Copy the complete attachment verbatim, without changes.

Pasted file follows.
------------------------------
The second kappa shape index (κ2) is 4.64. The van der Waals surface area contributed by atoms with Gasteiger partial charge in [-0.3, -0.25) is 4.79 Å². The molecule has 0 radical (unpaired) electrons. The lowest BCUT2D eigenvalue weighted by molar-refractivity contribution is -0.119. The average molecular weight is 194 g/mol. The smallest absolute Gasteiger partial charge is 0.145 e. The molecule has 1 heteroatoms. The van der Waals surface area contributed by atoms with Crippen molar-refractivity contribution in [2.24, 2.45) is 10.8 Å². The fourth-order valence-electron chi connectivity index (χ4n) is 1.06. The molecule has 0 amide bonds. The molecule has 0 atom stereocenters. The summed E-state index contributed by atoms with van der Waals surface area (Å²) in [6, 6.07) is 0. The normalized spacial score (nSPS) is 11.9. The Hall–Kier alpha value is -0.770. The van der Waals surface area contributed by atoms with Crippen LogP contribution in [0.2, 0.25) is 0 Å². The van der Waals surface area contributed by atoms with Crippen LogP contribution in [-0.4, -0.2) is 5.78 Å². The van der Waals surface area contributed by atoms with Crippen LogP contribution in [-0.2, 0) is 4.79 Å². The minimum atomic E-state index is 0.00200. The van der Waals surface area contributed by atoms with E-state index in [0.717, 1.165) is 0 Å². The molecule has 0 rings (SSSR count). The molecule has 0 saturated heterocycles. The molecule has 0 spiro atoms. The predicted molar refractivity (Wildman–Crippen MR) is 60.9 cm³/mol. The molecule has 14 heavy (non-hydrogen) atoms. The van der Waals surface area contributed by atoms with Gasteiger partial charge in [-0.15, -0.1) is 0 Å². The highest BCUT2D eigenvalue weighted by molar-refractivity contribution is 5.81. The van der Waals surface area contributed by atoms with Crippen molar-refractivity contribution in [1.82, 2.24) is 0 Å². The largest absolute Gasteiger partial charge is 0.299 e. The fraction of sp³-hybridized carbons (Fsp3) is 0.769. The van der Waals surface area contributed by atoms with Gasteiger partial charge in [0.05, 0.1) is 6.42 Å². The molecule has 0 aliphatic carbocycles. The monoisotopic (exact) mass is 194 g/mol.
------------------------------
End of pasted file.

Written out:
The second kappa shape index (κ2) is 4.64. The van der Waals surface area contributed by atoms with Gasteiger partial charge in [-0.3, -0.25) is 4.79 Å². The molecule has 0 radical (unpaired) electrons. The lowest BCUT2D eigenvalue weighted by molar-refractivity contribution is -0.119. The average molecular weight is 194 g/mol. The smallest absolute Gasteiger partial charge is 0.145 e. The molecule has 1 heteroatoms. The van der Waals surface area contributed by atoms with Crippen molar-refractivity contribution in [2.24, 2.45) is 10.8 Å². The fourth-order valence-electron chi connectivity index (χ4n) is 1.06. The molecule has 0 amide bonds. The molecule has 0 atom stereocenters. The summed E-state index contributed by atoms with van der Waals surface area (Å²) in [6, 6.07) is 0. The normalized spacial score (nSPS) is 11.9. The Hall–Kier alpha value is -0.770. The van der Waals surface area contributed by atoms with Crippen LogP contribution in [0.2, 0.25) is 0 Å². The van der Waals surface area contributed by atoms with Crippen LogP contribution in [-0.4, -0.2) is 5.78 Å². The van der Waals surface area contributed by atoms with Crippen LogP contribution in [-0.2, 0) is 4.79 Å². The minimum atomic E-state index is 0.00200. The van der Waals surface area contributed by atoms with E-state index in [0.717, 1.165) is 0 Å². The molecule has 0 rings (SSSR count). The molecule has 0 saturated heterocycles. The molecule has 0 spiro atoms. The predicted molar refractivity (Wildman–Crippen MR) is 60.9 cm³/mol. The molecule has 14 heavy (non-hydrogen) atoms. The van der Waals surface area contributed by atoms with Gasteiger partial charge in [-0.15, -0.1) is 0 Å². The highest BCUT2D eigenvalue weighted by molar-refractivity contribution is 5.81. The van der Waals surface area contributed by atoms with Crippen molar-refractivity contribution in [1.82, 2.24) is 0 Å². The largest absolute Gasteiger partial charge is 0.299 e. The fraction of sp³-hybridized carbons (Fsp3) is 0.769. The van der Waals surface area contributed by atoms with Gasteiger partial charge in [0.05, 0.1) is 6.42 Å². The molecule has 0 aliphatic carbocycles. The monoisotopic (exact) mass is 194 g/mol.